The Bison shows how desperate Britain was for any kind of armoured vehicle in 1940.
They were built by the Concrete Limited company, who took old, unneeded lorries and fitted them with concrete bunkers. There were three main designs, Type 1, 2 and 3, each heavier than the last. The weight of the concrete meant they were all underpowered, slow and unreliable. However, they were better than nothing and as they didn’t need steel, this could be used for tank production.
Bisons would have been used by the Royal Air Force and the Home Guard to defend areas such as airfields, where they wouldn’t have to climb hills or move very far. They were considered to be slightly mobile pillboxes-not fighting vehicles. Their most likely opponents would have been German paratroops, who had little artillery and no armoured vehicles of their own. Against them, a Bison would offer useful protection.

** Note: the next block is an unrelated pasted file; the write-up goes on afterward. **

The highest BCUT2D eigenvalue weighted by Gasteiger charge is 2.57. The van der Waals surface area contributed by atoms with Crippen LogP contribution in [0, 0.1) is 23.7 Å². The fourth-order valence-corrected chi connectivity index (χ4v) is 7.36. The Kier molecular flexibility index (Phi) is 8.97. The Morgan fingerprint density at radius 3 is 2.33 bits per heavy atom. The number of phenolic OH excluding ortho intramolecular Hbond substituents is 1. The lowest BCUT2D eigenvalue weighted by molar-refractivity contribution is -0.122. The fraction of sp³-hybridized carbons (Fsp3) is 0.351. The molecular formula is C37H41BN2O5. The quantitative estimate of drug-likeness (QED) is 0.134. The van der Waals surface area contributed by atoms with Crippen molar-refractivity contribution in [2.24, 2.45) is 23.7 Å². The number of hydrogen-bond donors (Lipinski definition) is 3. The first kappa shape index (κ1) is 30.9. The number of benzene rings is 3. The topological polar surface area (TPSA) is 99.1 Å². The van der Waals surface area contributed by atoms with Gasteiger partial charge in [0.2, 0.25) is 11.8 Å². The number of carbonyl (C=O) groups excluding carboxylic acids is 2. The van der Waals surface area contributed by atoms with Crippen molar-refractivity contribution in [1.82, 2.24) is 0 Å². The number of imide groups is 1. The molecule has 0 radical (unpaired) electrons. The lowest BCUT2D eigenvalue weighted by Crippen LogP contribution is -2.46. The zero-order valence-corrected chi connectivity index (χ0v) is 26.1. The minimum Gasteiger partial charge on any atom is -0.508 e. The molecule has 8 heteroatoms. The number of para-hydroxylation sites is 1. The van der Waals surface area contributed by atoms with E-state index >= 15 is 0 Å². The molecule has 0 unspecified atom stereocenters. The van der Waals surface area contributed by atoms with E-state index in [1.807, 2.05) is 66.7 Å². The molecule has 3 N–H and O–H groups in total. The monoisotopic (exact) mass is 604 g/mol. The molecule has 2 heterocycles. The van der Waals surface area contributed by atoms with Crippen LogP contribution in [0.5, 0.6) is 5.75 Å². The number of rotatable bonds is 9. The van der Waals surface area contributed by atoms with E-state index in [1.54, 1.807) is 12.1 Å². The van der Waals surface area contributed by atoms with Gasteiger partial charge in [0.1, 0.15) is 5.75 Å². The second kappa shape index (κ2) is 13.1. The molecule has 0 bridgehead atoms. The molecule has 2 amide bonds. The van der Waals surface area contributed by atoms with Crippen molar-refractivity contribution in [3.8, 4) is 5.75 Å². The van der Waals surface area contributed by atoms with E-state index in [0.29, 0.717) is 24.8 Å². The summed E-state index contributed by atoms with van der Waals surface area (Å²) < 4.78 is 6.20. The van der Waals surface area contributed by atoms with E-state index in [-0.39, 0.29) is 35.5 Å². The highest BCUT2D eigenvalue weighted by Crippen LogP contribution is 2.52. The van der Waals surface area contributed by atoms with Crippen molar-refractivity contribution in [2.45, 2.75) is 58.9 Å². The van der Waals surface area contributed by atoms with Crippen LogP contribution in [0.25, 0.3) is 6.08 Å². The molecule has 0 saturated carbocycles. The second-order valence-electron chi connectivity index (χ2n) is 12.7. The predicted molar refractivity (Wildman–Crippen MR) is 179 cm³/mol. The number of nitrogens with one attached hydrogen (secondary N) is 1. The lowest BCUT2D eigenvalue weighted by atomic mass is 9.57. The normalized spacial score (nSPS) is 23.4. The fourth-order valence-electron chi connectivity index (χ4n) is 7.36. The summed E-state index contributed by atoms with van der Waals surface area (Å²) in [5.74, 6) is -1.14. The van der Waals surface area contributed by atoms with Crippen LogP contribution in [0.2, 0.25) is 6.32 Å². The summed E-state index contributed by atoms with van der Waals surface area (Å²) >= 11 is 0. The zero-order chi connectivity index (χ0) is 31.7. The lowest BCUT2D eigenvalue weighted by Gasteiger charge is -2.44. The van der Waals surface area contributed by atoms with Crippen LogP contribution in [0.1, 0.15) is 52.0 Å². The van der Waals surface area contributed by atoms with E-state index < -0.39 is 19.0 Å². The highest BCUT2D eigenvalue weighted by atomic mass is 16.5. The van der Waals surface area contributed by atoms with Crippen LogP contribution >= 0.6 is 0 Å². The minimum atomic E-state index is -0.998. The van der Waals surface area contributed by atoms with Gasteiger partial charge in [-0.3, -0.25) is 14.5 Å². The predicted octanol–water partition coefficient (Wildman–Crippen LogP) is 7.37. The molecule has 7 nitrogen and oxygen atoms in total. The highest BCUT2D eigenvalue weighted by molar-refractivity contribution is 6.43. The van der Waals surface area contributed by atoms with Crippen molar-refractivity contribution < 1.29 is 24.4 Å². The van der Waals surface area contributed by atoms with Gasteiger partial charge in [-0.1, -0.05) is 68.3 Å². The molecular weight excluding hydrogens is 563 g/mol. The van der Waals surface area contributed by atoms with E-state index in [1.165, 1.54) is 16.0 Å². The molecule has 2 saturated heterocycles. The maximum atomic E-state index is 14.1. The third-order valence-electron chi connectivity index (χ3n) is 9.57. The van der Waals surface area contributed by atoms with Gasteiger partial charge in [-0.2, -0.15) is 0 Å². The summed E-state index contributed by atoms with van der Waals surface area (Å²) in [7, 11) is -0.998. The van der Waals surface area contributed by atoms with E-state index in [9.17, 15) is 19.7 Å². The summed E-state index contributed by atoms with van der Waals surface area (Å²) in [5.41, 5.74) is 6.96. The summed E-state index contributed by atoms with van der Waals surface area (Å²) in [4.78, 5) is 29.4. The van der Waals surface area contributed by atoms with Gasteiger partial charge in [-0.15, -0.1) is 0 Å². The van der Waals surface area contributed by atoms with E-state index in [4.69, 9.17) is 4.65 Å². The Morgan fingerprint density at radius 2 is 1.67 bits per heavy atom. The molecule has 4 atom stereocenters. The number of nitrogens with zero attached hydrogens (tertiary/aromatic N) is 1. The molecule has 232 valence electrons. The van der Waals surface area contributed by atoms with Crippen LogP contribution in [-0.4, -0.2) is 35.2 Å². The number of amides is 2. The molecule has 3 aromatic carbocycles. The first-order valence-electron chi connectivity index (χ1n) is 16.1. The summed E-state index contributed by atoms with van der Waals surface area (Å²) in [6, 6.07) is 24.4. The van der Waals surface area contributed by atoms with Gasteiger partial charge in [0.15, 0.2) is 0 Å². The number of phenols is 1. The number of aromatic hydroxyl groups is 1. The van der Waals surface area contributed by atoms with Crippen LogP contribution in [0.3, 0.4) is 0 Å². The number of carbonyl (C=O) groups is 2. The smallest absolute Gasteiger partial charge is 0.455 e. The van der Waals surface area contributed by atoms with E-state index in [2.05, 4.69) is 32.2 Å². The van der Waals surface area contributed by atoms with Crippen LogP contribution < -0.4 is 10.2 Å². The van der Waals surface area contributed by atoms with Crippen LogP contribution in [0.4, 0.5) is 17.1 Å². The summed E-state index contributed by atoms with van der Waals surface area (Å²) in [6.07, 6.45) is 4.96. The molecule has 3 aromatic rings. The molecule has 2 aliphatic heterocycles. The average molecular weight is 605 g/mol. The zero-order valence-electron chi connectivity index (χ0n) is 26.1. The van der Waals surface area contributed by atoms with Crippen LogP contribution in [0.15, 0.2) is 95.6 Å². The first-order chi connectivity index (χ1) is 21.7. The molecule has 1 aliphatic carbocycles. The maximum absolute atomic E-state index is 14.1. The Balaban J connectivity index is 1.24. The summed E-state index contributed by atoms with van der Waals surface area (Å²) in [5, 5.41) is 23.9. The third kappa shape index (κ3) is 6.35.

The Tank Museum’s Bison
The Thorneycroft Tartar lorry and the Type 2 pillbox on the back both date from 1940. However, this is not an original Bison as they were put together by the Museum of Army Transport decades after the war. The cab is a replica. As a reproduction, this truck does not have the hole in the loadbed that the crew used to get in and out.